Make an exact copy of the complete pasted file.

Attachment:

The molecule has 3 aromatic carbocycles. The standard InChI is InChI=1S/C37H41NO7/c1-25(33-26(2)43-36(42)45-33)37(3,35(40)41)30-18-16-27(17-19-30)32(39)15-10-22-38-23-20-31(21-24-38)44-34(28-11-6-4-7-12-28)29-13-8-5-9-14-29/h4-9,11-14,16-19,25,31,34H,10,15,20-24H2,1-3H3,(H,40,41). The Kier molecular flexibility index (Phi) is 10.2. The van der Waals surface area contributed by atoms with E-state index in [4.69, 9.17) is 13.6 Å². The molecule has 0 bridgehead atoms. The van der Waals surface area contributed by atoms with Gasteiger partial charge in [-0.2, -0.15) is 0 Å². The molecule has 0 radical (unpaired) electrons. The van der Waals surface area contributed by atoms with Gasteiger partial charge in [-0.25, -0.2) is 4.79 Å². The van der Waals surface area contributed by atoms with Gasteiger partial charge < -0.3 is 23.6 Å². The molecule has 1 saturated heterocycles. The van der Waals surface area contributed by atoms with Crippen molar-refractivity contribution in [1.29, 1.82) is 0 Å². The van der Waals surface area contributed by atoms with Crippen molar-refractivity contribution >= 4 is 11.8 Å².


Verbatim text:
The molecule has 3 aromatic carbocycles. The standard InChI is InChI=1S/C37H41NO7/c1-25(33-26(2)43-36(42)45-33)37(3,35(40)41)30-18-16-27(17-19-30)32(39)15-10-22-38-23-20-31(21-24-38)44-34(28-11-6-4-7-12-28)29-13-8-5-9-14-29/h4-9,11-14,16-19,25,31,34H,10,15,20-24H2,1-3H3,(H,40,41). The Kier molecular flexibility index (Phi) is 10.2. The van der Waals surface area contributed by atoms with E-state index in [4.69, 9.17) is 13.6 Å². The molecule has 0 bridgehead atoms. The van der Waals surface area contributed by atoms with Gasteiger partial charge in [-0.2, -0.15) is 0 Å². The molecule has 0 radical (unpaired) electrons. The van der Waals surface area contributed by atoms with Gasteiger partial charge in [-0.25, -0.2) is 4.79 Å². The van der Waals surface area contributed by atoms with Gasteiger partial charge < -0.3 is 23.6 Å². The molecule has 1 saturated heterocycles. The van der Waals surface area contributed by atoms with Crippen molar-refractivity contribution in [1.29, 1.82) is 0 Å². The van der Waals surface area contributed by atoms with Crippen molar-refractivity contribution >= 4 is 11.8 Å².